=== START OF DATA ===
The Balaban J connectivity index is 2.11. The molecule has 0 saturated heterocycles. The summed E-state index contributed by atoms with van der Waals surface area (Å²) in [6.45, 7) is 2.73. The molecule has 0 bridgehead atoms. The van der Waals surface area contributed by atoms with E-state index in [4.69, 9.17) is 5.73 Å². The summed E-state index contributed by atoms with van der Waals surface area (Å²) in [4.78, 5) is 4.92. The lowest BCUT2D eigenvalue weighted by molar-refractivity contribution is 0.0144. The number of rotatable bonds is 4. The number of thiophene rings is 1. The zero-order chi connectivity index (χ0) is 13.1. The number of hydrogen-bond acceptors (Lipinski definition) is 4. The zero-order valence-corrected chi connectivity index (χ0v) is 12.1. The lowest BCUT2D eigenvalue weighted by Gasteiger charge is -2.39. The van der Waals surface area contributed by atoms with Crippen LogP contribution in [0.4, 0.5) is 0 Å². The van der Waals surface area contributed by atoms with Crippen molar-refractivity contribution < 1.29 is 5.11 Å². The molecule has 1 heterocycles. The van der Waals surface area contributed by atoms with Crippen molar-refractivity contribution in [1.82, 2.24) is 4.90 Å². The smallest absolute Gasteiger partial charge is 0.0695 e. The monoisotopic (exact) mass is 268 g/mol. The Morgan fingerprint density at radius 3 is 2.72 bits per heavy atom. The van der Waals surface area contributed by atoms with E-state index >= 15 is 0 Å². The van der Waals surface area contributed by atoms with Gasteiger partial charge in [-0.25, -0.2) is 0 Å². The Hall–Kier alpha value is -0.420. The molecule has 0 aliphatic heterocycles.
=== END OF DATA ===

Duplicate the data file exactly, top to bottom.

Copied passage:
The Balaban J connectivity index is 2.11. The molecule has 0 saturated heterocycles. The summed E-state index contributed by atoms with van der Waals surface area (Å²) in [6.45, 7) is 2.73. The molecule has 0 bridgehead atoms. The van der Waals surface area contributed by atoms with E-state index in [4.69, 9.17) is 5.73 Å². The summed E-state index contributed by atoms with van der Waals surface area (Å²) in [4.78, 5) is 4.92. The lowest BCUT2D eigenvalue weighted by molar-refractivity contribution is 0.0144. The number of rotatable bonds is 4. The number of thiophene rings is 1. The zero-order chi connectivity index (χ0) is 13.1. The number of hydrogen-bond acceptors (Lipinski definition) is 4. The zero-order valence-corrected chi connectivity index (χ0v) is 12.1. The lowest BCUT2D eigenvalue weighted by Gasteiger charge is -2.39. The van der Waals surface area contributed by atoms with Crippen LogP contribution in [0.4, 0.5) is 0 Å². The van der Waals surface area contributed by atoms with Crippen molar-refractivity contribution < 1.29 is 5.11 Å². The molecule has 1 heterocycles. The van der Waals surface area contributed by atoms with Crippen molar-refractivity contribution in [1.82, 2.24) is 4.90 Å². The smallest absolute Gasteiger partial charge is 0.0695 e. The monoisotopic (exact) mass is 268 g/mol. The Morgan fingerprint density at radius 3 is 2.72 bits per heavy atom. The van der Waals surface area contributed by atoms with E-state index >= 15 is 0 Å². The van der Waals surface area contributed by atoms with Gasteiger partial charge in [-0.25, -0.2) is 0 Å². The Hall–Kier alpha value is -0.420. The molecule has 0 aliphatic heterocycles.